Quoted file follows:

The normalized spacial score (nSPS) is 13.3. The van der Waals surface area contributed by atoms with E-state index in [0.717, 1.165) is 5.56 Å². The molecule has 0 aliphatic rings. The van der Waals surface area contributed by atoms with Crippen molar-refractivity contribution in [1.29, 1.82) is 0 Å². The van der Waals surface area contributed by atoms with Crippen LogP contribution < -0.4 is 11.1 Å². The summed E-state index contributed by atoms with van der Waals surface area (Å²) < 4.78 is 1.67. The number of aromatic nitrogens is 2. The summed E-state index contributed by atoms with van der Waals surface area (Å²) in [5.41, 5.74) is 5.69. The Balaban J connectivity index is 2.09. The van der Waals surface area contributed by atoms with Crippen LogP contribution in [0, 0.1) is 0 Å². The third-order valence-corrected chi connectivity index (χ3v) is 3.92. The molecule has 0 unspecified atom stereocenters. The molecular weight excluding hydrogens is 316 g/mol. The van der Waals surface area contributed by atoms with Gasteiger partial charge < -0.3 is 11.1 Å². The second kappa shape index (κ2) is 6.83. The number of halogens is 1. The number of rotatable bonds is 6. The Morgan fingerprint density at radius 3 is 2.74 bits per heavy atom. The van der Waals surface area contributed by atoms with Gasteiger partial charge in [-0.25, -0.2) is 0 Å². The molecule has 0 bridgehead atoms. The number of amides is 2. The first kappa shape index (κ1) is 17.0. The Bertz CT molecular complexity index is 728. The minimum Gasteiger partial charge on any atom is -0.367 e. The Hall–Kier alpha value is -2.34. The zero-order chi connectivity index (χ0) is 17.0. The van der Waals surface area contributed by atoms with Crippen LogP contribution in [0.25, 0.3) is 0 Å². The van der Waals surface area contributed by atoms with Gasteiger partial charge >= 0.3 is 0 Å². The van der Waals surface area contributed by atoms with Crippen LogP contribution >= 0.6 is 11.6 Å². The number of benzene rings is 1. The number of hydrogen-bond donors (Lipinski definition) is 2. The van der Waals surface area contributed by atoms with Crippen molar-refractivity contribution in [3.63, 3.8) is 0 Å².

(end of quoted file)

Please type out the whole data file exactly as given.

The normalized spacial score (nSPS) is 13.3. The van der Waals surface area contributed by atoms with E-state index in [0.717, 1.165) is 5.56 Å². The molecule has 0 aliphatic rings. The van der Waals surface area contributed by atoms with Crippen molar-refractivity contribution in [1.29, 1.82) is 0 Å². The van der Waals surface area contributed by atoms with Crippen LogP contribution < -0.4 is 11.1 Å². The summed E-state index contributed by atoms with van der Waals surface area (Å²) < 4.78 is 1.67. The number of aromatic nitrogens is 2. The summed E-state index contributed by atoms with van der Waals surface area (Å²) in [5.41, 5.74) is 5.69. The Balaban J connectivity index is 2.09. The van der Waals surface area contributed by atoms with Crippen LogP contribution in [0, 0.1) is 0 Å². The third-order valence-corrected chi connectivity index (χ3v) is 3.92. The molecule has 0 unspecified atom stereocenters. The molecular weight excluding hydrogens is 316 g/mol. The van der Waals surface area contributed by atoms with Gasteiger partial charge < -0.3 is 11.1 Å². The second kappa shape index (κ2) is 6.83. The number of halogens is 1. The number of rotatable bonds is 6. The Morgan fingerprint density at radius 3 is 2.74 bits per heavy atom. The van der Waals surface area contributed by atoms with Gasteiger partial charge in [-0.25, -0.2) is 0 Å². The molecule has 0 bridgehead atoms. The number of amides is 2. The first kappa shape index (κ1) is 17.0. The Bertz CT molecular complexity index is 728. The minimum Gasteiger partial charge on any atom is -0.367 e. The Hall–Kier alpha value is -2.34. The zero-order chi connectivity index (χ0) is 17.0. The van der Waals surface area contributed by atoms with Crippen LogP contribution in [0.25, 0.3) is 0 Å². The van der Waals surface area contributed by atoms with Gasteiger partial charge >= 0.3 is 0 Å². The van der Waals surface area contributed by atoms with Crippen LogP contribution >= 0.6 is 11.6 Å². The number of benzene rings is 1. The number of hydrogen-bond donors (Lipinski definition) is 2. The van der Waals surface area contributed by atoms with Crippen molar-refractivity contribution in [3.63, 3.8) is 0 Å².